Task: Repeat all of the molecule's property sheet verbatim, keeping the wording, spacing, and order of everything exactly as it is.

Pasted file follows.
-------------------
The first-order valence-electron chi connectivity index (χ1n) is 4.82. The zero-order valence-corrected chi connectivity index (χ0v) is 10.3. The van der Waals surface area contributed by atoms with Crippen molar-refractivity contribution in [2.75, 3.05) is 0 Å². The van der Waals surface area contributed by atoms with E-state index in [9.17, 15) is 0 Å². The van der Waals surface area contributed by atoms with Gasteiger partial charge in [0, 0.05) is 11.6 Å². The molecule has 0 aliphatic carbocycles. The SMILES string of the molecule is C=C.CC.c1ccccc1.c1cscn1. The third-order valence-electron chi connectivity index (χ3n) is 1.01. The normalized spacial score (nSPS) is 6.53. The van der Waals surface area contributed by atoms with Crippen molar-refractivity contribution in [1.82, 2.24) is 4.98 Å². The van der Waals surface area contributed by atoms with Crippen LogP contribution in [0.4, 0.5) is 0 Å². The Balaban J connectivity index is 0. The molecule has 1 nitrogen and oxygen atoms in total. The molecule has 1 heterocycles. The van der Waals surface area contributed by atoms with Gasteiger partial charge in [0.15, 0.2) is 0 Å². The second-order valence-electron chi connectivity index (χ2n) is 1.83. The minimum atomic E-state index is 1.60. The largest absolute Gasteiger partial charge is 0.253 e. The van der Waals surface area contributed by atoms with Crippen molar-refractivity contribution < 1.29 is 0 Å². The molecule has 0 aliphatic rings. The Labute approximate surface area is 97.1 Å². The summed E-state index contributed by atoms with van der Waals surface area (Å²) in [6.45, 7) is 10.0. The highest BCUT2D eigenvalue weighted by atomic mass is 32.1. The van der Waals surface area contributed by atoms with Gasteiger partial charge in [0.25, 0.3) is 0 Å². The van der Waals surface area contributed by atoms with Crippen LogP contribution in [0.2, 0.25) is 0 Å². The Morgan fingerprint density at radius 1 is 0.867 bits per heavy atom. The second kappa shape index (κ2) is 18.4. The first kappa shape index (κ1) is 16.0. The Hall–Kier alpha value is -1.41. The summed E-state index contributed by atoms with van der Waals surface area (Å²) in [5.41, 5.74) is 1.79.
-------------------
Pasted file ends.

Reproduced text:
The first-order valence-electron chi connectivity index (χ1n) is 4.82. The zero-order valence-corrected chi connectivity index (χ0v) is 10.3. The van der Waals surface area contributed by atoms with Crippen molar-refractivity contribution in [2.75, 3.05) is 0 Å². The van der Waals surface area contributed by atoms with E-state index in [9.17, 15) is 0 Å². The van der Waals surface area contributed by atoms with Gasteiger partial charge in [0, 0.05) is 11.6 Å². The molecule has 0 aliphatic carbocycles. The SMILES string of the molecule is C=C.CC.c1ccccc1.c1cscn1. The third-order valence-electron chi connectivity index (χ3n) is 1.01. The normalized spacial score (nSPS) is 6.53. The van der Waals surface area contributed by atoms with Crippen molar-refractivity contribution in [1.82, 2.24) is 4.98 Å². The van der Waals surface area contributed by atoms with Crippen LogP contribution in [0.4, 0.5) is 0 Å². The Balaban J connectivity index is 0. The molecule has 1 nitrogen and oxygen atoms in total. The molecule has 1 heterocycles. The van der Waals surface area contributed by atoms with Gasteiger partial charge in [0.15, 0.2) is 0 Å². The second-order valence-electron chi connectivity index (χ2n) is 1.83. The minimum atomic E-state index is 1.60. The largest absolute Gasteiger partial charge is 0.253 e. The van der Waals surface area contributed by atoms with Crippen molar-refractivity contribution < 1.29 is 0 Å². The molecule has 0 aliphatic rings. The Labute approximate surface area is 97.1 Å². The summed E-state index contributed by atoms with van der Waals surface area (Å²) in [6.45, 7) is 10.0. The highest BCUT2D eigenvalue weighted by atomic mass is 32.1. The van der Waals surface area contributed by atoms with Gasteiger partial charge in [0.25, 0.3) is 0 Å². The van der Waals surface area contributed by atoms with Crippen LogP contribution in [0.2, 0.25) is 0 Å². The Morgan fingerprint density at radius 1 is 0.867 bits per heavy atom. The second kappa shape index (κ2) is 18.4. The first kappa shape index (κ1) is 16.0. The Hall–Kier alpha value is -1.41. The summed E-state index contributed by atoms with van der Waals surface area (Å²) in [5.41, 5.74) is 1.79.